Iran plays hardball with European oil buyers, slowing exports
* Iran reluctant to improve terms, pricing to sell more oil
* Traders cite destination clauses, pricing as deterrents
* Many producers more flexible in market share battles
* Global oil exports graphic: tmsnrt.rs/1pvyhZ4
By Dmitry Zhdannikov and Alex Lawler
LONDON, March 9 (Reuters) - Iran has managed to sell only modest volumes of oil to Europe since the lifting of sanctions seven weeks ago and several former buyers are staying away, citing legal complications and Tehran's reluctance to sweeten terms to win back customers.
Tehran had been unable to sell crude to European firms since 2012 when the EU imposed sanctions over its nuclear programme, depriving it of a market that accounted for over a third of its exports and leaving it relying completely on Asian buyers.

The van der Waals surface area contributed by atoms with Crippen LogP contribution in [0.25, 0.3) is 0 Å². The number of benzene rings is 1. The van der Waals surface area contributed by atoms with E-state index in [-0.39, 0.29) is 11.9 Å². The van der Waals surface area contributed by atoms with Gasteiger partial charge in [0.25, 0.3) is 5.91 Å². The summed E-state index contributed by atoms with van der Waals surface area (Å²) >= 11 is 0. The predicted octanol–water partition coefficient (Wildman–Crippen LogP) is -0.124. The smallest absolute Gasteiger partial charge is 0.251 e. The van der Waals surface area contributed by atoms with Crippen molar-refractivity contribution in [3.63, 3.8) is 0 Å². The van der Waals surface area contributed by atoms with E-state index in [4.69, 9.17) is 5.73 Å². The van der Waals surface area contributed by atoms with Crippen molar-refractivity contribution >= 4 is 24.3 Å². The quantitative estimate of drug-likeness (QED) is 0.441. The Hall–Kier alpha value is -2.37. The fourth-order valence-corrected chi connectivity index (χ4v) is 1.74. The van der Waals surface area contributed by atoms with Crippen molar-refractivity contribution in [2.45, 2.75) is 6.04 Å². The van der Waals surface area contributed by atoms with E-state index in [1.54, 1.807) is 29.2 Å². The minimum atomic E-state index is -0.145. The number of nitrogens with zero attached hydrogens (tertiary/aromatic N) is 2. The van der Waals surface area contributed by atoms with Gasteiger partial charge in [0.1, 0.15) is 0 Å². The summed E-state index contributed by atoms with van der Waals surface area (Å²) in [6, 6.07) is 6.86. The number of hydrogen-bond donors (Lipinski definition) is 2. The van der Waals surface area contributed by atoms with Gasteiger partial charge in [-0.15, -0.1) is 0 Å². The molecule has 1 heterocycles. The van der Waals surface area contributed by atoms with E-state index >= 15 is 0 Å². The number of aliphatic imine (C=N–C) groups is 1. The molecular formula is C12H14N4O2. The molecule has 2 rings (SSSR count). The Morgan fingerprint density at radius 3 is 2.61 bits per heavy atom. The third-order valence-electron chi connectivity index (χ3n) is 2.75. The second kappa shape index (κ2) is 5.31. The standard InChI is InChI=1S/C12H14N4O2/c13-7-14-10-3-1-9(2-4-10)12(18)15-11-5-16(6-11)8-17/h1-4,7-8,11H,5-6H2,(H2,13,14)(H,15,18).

Since the restrictions were lifted in January, Iran has sold four tankers - 4 million barrels - to Europe, including to France's Total, Spain's Cepsa and Russia's Litasco, according to Iranian officials and ship-tracking data.
That equates to only around five days' worth of sales at the levels of pre-2012, when European buyers were purchasing as much as 800,000 barrels per day (bpd) from the country Continuación...